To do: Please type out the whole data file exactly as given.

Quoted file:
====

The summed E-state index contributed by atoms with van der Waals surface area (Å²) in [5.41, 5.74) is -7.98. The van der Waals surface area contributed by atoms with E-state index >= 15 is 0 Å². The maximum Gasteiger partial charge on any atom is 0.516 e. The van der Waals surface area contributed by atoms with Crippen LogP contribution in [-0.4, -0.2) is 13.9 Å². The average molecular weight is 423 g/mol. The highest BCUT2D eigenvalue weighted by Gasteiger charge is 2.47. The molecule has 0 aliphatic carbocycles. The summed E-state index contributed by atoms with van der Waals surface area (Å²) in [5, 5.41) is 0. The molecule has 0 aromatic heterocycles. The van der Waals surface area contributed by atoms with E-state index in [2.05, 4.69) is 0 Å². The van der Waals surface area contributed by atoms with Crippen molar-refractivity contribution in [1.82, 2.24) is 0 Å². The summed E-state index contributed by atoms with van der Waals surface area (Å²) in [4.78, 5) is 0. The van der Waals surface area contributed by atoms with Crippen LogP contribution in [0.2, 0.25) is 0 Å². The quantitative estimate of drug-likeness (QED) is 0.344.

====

The summed E-state index contributed by atoms with van der Waals surface area (Å²) in [5.41, 5.74) is -7.98. The van der Waals surface area contributed by atoms with E-state index >= 15 is 0 Å². The maximum Gasteiger partial charge on any atom is 0.516 e. The van der Waals surface area contributed by atoms with Crippen LogP contribution in [-0.4, -0.2) is 13.9 Å². The average molecular weight is 423 g/mol. The highest BCUT2D eigenvalue weighted by Gasteiger charge is 2.47. The molecule has 0 aliphatic carbocycles. The summed E-state index contributed by atoms with van der Waals surface area (Å²) in [5, 5.41) is 0. The molecule has 0 aromatic heterocycles. The van der Waals surface area contributed by atoms with E-state index in [2.05, 4.69) is 0 Å². The van der Waals surface area contributed by atoms with Crippen molar-refractivity contribution in [1.82, 2.24) is 0 Å². The summed E-state index contributed by atoms with van der Waals surface area (Å²) in [4.78, 5) is 0. The van der Waals surface area contributed by atoms with Crippen LogP contribution in [0.2, 0.25) is 0 Å². The quantitative estimate of drug-likeness (QED) is 0.344.